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The Worlds of Theodore Sturgeon

4.16  ·  Rating details ·  126 Ratings  ·  11 Reviews
The Worlds of Theodore Sturgeon is a collection of some of the finest works by the Nebula and Hugo Award-winning master storyteller.

Here are unforgettable pieces ranging from great science fiction to the utterly fantastic. Stories like the one about: the man who read graves -- not gravestones, but graves . . . or The Pit, which insured peace on Earth, forever . . . Plus tw
Paperback, 224 pages
Published September 1st 1977 by Ace Books (first published January 1st 1972)
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Theodore Sturgeon is famous for what has become known as Sturgeon's Law. 95% of science-fiction, Sturgeon happily admitted, is crap. But so what? 95% of everything is crap. I have always thought Sturgeon's Law was a deep insight into the nature of the universe, and it is in particular one that self-published authors would do well to remember; I am a self-published author myself, so I trust that I am allowed to say this. It follows as a corollary of Sturgeon's Law (I will leave the details to the ...more
Mar 16, 2013 rated it it was ok
Got this one on an Ebay buying binge. I was looking for cheap old SF paperbacks and got it in a bundle package. I never heard of Sturgeon before but he's comparably well-rated on Goodreads so I had some hopes for these short stories.

The German translation is split up in two parts. I only have the second part called "Tausend Schiffe am Himmel" which contains the last five stories.

The other man: 2*
The idea of modulating personalities sounds interesting but seen from today the story is hampered by
Brian Bowes
Jan 29, 2008 rated it it was amazing
I don't know when I first read these stories by Theodore Sturgeon, but I do know that they've stuck with me through time. I find myself often referring to a story, a concept, or an image from one of these tales as I try to explain a magic moment in every day life. One could say that I have become as Theodore's "Perfect Host."- read the story, then you'll see.
Orin Buck
Aug 05, 2017 rated it really liked it  ·  review of another edition
Revisiting this book of short stories (which on first reading was completely forgettable) I understood better the reputation Sturgeon has as a key author in the Campbell school of SF. My memories of Sturgeon are filled with mutants persecuted in circuses, but this book had action on a galactic scale, and also in the human scale, ending with an idea of what might happen when a scientist decides whether to start the nuclear apocalypse. The first story begins, "And the Sun went nova and humanity fr ...more
Aug 25, 2011 rated it it was ok
Recommends it for: no one!
Shelves: books-i-hated
Normally I don't have a problem with early science fiction, but Sturgeon's stuff from the 1940s and 1950s leaves much to be desired. The stories are very chatty, don't flow well and the book has editorial errors here and there which can be distracting.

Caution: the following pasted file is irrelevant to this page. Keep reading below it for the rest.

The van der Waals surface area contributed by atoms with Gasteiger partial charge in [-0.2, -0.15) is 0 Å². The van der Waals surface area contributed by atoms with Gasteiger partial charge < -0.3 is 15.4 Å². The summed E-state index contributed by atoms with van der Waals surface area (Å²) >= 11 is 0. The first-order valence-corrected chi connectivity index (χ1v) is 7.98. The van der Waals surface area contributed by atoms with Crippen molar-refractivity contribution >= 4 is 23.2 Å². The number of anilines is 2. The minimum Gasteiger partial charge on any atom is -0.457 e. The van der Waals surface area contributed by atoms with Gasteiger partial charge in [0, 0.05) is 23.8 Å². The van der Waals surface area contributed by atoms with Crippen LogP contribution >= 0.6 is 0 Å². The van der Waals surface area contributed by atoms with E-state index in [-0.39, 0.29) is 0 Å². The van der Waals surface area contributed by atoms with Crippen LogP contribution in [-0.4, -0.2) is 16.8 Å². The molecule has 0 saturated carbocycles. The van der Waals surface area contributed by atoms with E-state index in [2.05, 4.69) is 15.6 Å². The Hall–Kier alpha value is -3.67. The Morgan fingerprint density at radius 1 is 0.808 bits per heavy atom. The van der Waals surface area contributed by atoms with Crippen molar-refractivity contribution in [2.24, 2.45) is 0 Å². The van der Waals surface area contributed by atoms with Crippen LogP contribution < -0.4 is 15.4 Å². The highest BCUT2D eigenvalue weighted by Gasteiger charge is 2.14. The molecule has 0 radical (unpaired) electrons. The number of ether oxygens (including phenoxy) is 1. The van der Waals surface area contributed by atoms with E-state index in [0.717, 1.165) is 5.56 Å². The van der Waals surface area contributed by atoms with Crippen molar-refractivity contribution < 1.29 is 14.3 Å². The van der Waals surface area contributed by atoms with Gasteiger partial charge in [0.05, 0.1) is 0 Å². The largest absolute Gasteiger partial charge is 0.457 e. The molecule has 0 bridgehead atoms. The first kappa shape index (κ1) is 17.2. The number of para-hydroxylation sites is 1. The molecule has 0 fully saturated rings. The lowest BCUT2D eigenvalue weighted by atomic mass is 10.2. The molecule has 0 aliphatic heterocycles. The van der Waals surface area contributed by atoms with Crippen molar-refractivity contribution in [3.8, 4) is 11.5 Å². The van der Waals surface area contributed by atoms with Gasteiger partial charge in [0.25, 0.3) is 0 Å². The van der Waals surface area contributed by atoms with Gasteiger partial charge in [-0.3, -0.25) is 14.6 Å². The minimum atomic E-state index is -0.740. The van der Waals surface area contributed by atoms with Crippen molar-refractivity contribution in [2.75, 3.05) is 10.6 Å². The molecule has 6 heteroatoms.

The story Shottle Bop was disappointing, for example. A guy walks into a shop that's really not there and makes major changes in his life due to a magic potion. However he uses (and was warned not to) use the power for selfish ends. Then he has a
Bob Rust
Jul 20, 2016 rated it it was amazing
The Worlds of Theodore Sturgeon (frontispiece) • interior artwork by Jack Gaughan
From Plynck to Planck • (1962) • essay by Theodore Sturgeon
The Skills of Xanadu • (1956) • novelette by Theodore Sturgeon
There Is No Defense • (1948) • novella by Theodore Sturgeon
The Perfect Host • (1948) • novella by Theodore Sturgeon
The Graveyard Reader • (1958) • shortstory by Theodore Sturgeon
The Other Man • (1956) • novella by Theodore Sturgeon
The Sky Was Full of Ships • (1947) • shortstory by Theodore Sturgeo
Jun 02, 2015 rated it really liked it
Shelves: science-fiction
I would give 5 stars to some of these stories; but some, including the longest, Maturity, would only get a 2.
Jun 20, 2014 rated it did not like it
Listened to "The Skills of Xanadu".
Norman Howe
Kurt Hansen
Jan 22, 2017 rated it liked it
Theodore Sturgeon's work was described as brilliant and fantastically imaginative, and I do not disagree. In particular I remember "The Sky was Full of Ships" and "Memorial" from this collection.
Apr 10, 2008 rated it it was amazing
Shelves: short-stories, sf
This collection demonstrates the diversity, not only of the authors imagination, but in his scientific knowledge. He is a master of the bizarre and tells a great story too.
John Mcmullen
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Theodore Sturgeon (1918–1985) is considered one of the godfathers of contemporary science fiction and dark fantasy. The author of numerous acclaimed short stories and novels, among them the classics More Than Human, Venus Plus X, and To Marry Medusa, Sturgeon also wrote for television and holds among his credits two episodes of the original 1960s Star Trek series, for which he created the Vulcan m ...more
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